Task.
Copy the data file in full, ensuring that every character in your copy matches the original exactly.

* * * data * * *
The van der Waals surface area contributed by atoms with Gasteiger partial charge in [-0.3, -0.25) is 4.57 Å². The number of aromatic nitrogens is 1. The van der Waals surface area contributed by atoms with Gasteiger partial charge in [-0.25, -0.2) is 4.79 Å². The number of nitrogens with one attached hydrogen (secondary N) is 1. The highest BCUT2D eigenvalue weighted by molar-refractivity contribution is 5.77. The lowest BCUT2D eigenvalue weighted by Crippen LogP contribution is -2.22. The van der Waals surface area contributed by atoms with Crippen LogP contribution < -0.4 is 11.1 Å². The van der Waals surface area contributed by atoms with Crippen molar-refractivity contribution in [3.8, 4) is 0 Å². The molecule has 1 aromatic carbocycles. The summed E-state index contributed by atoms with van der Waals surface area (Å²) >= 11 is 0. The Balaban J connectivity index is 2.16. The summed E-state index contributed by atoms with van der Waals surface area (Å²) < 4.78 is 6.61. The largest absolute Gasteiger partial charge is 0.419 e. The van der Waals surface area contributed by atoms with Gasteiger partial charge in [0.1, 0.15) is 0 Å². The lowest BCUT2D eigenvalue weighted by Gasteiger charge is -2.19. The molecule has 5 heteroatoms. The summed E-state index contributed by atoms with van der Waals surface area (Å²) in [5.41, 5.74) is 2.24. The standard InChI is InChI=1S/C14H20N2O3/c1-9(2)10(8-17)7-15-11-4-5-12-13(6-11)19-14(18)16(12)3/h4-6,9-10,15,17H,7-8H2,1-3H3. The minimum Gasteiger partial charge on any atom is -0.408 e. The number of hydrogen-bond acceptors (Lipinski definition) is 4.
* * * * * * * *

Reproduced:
The van der Waals surface area contributed by atoms with Gasteiger partial charge in [-0.3, -0.25) is 4.57 Å². The number of aromatic nitrogens is 1. The van der Waals surface area contributed by atoms with Gasteiger partial charge in [-0.25, -0.2) is 4.79 Å². The number of nitrogens with one attached hydrogen (secondary N) is 1. The highest BCUT2D eigenvalue weighted by molar-refractivity contribution is 5.77. The lowest BCUT2D eigenvalue weighted by Crippen LogP contribution is -2.22. The van der Waals surface area contributed by atoms with Crippen LogP contribution < -0.4 is 11.1 Å². The van der Waals surface area contributed by atoms with Crippen molar-refractivity contribution in [3.8, 4) is 0 Å². The molecule has 1 aromatic carbocycles. The summed E-state index contributed by atoms with van der Waals surface area (Å²) >= 11 is 0. The Balaban J connectivity index is 2.16. The summed E-state index contributed by atoms with van der Waals surface area (Å²) < 4.78 is 6.61. The largest absolute Gasteiger partial charge is 0.419 e. The van der Waals surface area contributed by atoms with Gasteiger partial charge in [0.1, 0.15) is 0 Å². The lowest BCUT2D eigenvalue weighted by Gasteiger charge is -2.19. The molecule has 5 heteroatoms. The summed E-state index contributed by atoms with van der Waals surface area (Å²) in [5.41, 5.74) is 2.24. The standard InChI is InChI=1S/C14H20N2O3/c1-9(2)10(8-17)7-15-11-4-5-12-13(6-11)19-14(18)16(12)3/h4-6,9-10,15,17H,7-8H2,1-3H3. The minimum Gasteiger partial charge on any atom is -0.408 e. The number of hydrogen-bond acceptors (Lipinski definition) is 4.